Cara: We became partners after I took on care of the kids and
until then I had played it pretty low key with me being a lesbian,
but especially so after having the kids because I know that
things around here aren‟t all that great in terms of people‟s
Kate: And initially it did bother me because coming from being a
long time politically active lesbian and having all my friends
being lesbian I was like „no, I want the whole world to know,
there‟s two mums here‟
Cara: Yeah she wanted a billboard up! But I said I think we need
to leave it to the kids to decide how they want to represent us to
the world, even if personally now I would be happy to be as
open as Kate would like for us to be as a couple.
Ben: This one day [the child] saw me kiss my then partner
and he was disgusted. He harassed me about it for weeks. It
wasn‟t a pash just a firm kiss on the lips and he jumped up
and said “you are boy, he not a girl you no kiss him”. He
wouldn‟t stop saying that like he was just disgusted for the
whole day. Later I told someone else about it and they gave
me this look which suggested I shouldn‟t have kissed my
partner. At the time I was really stung about that because I
am weary of the scrutiny that gays get and think it is totally
unacceptable, particularly within the foster care sector. Yet
over time, and for me, what became more important was [the
child‟s] safety and that if they were willing for me to still care
for him then I was willing to be managed around that.
Anne: We have worked with lots of other carers to support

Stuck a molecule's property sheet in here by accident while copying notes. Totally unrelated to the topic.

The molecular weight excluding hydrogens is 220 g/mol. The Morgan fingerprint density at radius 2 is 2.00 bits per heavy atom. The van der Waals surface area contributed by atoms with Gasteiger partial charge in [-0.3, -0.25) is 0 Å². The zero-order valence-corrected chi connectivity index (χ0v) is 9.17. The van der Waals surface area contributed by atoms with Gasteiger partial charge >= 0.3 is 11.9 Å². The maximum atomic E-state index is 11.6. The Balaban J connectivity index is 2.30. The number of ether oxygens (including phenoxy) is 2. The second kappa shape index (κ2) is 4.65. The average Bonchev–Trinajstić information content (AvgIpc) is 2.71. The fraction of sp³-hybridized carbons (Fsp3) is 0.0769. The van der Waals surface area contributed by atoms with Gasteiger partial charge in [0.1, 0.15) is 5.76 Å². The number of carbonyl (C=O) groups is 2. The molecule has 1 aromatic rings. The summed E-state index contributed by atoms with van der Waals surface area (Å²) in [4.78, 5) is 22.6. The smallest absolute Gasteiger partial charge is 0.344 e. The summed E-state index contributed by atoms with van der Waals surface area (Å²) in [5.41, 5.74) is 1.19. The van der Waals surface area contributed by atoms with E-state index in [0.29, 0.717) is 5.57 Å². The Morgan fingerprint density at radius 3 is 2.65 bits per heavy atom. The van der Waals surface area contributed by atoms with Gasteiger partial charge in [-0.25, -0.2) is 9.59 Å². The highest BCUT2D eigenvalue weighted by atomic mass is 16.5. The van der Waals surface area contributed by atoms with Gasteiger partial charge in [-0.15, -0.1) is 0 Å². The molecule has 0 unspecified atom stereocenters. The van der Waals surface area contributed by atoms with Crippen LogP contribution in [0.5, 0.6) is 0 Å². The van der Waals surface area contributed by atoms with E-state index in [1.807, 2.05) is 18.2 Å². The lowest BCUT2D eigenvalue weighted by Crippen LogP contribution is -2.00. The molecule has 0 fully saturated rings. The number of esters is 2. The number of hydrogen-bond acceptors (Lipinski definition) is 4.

them in getting a placement and negotiating the system, and
whilst I certainly think we are known amongst our friends as
being pretty political, in many instances we try and steer
clear of making things too political. One time a gay couple
we were talking to weren‟t having any luck getting a
placement after being approved and they suggested that it
was due to homophobia and wondered if we could help them
challenge that. In the end we helped them get a placement
but we didn‟t run with homophobia as an issue because we
felt that if we made that the issue it would become the main
issue and either they wouldn‟t have still got a placement or
they would have and by then the focus on the kids and their
needs would have been sidetracked.
Rosemary: I think we need to let the community move with
us. I think if we are seen to be too outrageous and too
political that will throw the baby out with the bathwater „cos
we need to be mindful of the current carers who have kids in
their care who are walking very careful lines to get their
orders through so if any one of us went out there and started
waving rainbow flags we actually could be jeopardising the
current status of families and most importantly children and
we wouldn‟t do that. Instead, I think it‟s about what we do: we
share resources, expertise, experience.
Despite the discourse of „pragmatic imbalances‟, we need to
consider what does need to change
Inclusion of EO laws in all foster care laws – not as a gay rights issue
per se, but to protect already vulnerable placements
Clear information about which agencies will and which will not
accept lesbian or gay applicants
Reconsideration by the states as to who they tender child protection
work to in terms of religious exemptions
Clear implications for homophobia and training to accompany this
Recognition of the utility of placement matching
Clear information about whether or not birth parents are consulted
Riggs, D.W. (2010). Pragmatic imbalances: Australian lesbian
and gay foster carers. In. P Gerber & A. Sifris (Eds.), Current
trends in the regulation of same-sex relationships. Annandale:
Federation Press.
Riggs, D.W. (2011). Perceptions of support among Australian
lesbian and gay foster carers. In M. Morrison, D.T.
McDermott, M.A. Carrigan & T.G. Morrison (Eds.) Sexual
minority research in the new millenium. New York: Nova
Riggs, D.W. (in-press 2011). Australian lesbian and gay foster
carers negotiating the child protection system: Strengths and
challenges. Sexuality Research and Social Policy.